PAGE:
Table 4. Univariate and multivariate Cox regression analysis of the 8-IRlncRNA classifier with OS in the training set and validating set.
|Features||Univariate COX||Multivariate COX|
|HR (95% CI)||P||HR (95% CI)||P|
|Age (>70 vs≤70)||2.459(1.320,4.579)||0.005||2.053(1.099,3.836)||0.024|
|Gender (Male vs Female)||0.787(0.523,1.184)||0.250|
|Pathological stage (III+IV vs I+II)||2.176(1.386,3.416)||0.001||1.988(1.261,3.134)||0.003|
|Histologic grade (High vs Low)||3.844(0.535,27.601)||0.181|
|Diagnosis subtype (Papillary vs Non-Papillary)||0.791(0.514,1.216)||0.285|
|8-IRlncRNA classifier (High risk vs Low risk)||3.365(2.246,5.043)||<0.001||3.236(2.145,4.882)||<0.001|
|Age (>70 vs≤70)||1.525(0.813,2.860)||0.189|
|Gender (Male vs Female)||0.998(0.582,1.711)||0.993|
|Pathological stage (III+IV vs I+II)||2.393(1.247,4.590)||0.009||2.015(1.001,4.053)||0.050|
|Histologic grade (High vs Low)||2.008(0.276,14.595)||0.491|
|Diagnosis subtype (Papillary vs Non-Papillary)||0.523(0.283,0.964)||0.038|
|8-IRlncRNA classifier (High risk vs Low risk)||2.182(1.317,3.614)||0.002||1.948(1.151,3.296)||0.013|
|Abbreviations: OS, Overall survival; HR, Hazard ratio; CI, Confidence interval.|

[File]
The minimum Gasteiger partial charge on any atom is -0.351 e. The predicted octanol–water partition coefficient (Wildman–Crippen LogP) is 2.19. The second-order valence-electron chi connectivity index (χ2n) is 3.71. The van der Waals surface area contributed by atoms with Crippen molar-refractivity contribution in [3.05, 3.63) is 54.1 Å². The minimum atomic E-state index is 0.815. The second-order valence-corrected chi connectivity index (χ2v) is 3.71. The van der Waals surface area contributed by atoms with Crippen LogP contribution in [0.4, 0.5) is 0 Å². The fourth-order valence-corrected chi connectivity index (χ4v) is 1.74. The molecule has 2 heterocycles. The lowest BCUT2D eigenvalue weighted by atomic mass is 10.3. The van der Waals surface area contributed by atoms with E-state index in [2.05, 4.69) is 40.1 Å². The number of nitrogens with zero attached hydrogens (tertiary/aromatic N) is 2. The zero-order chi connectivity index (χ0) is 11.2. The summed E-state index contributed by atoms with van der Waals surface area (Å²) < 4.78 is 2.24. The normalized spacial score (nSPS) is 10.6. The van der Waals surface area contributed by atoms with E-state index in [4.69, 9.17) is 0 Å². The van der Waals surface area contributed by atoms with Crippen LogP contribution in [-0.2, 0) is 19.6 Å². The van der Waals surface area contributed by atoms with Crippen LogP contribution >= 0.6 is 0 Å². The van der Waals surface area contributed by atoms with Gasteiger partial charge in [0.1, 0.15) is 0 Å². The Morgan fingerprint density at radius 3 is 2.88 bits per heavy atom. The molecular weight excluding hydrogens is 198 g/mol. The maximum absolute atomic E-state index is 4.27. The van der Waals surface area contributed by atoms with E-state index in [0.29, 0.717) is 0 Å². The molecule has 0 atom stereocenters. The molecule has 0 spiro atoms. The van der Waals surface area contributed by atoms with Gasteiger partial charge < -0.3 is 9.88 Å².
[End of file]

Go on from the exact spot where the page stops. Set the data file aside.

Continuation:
Prognostic value of the 8-IRlncRNA classifier for assessing recurrence-free survival
We also explored the prognostic value of the 8-IRlncRNA classifier to predict RFS of BLCA. Survival analysis showed that the RFS of patients in the high-risk group was significantly shorter than that in the low-risk group (Figure 6A, 6B). To evaluate the ability of the 8-IRlncRNA classifier to predict RFS of BLCA, we plotted ROC curves, and the AUC values of the classifier for prediction of 1-, 3- and 5-year RFS were 0.74, 0.7, and 0.71, respectively, in the training set (Figure 6C) and 0.67, 0.62, 0.68 respectively in the validating set (Figure 6D). Multivariate Cox regression analysis was conducted to identify prognostic factors for RFS, and outcomes indicated that pathological stage and the 8-IRlncRNA classifier were independent risk factors for RFS in BLCA patients (Supplementary Table 1). Our results demonstrated that this 8-IRlncRNA classifier could be a reliable prognostic predictor of BLCA recurrence.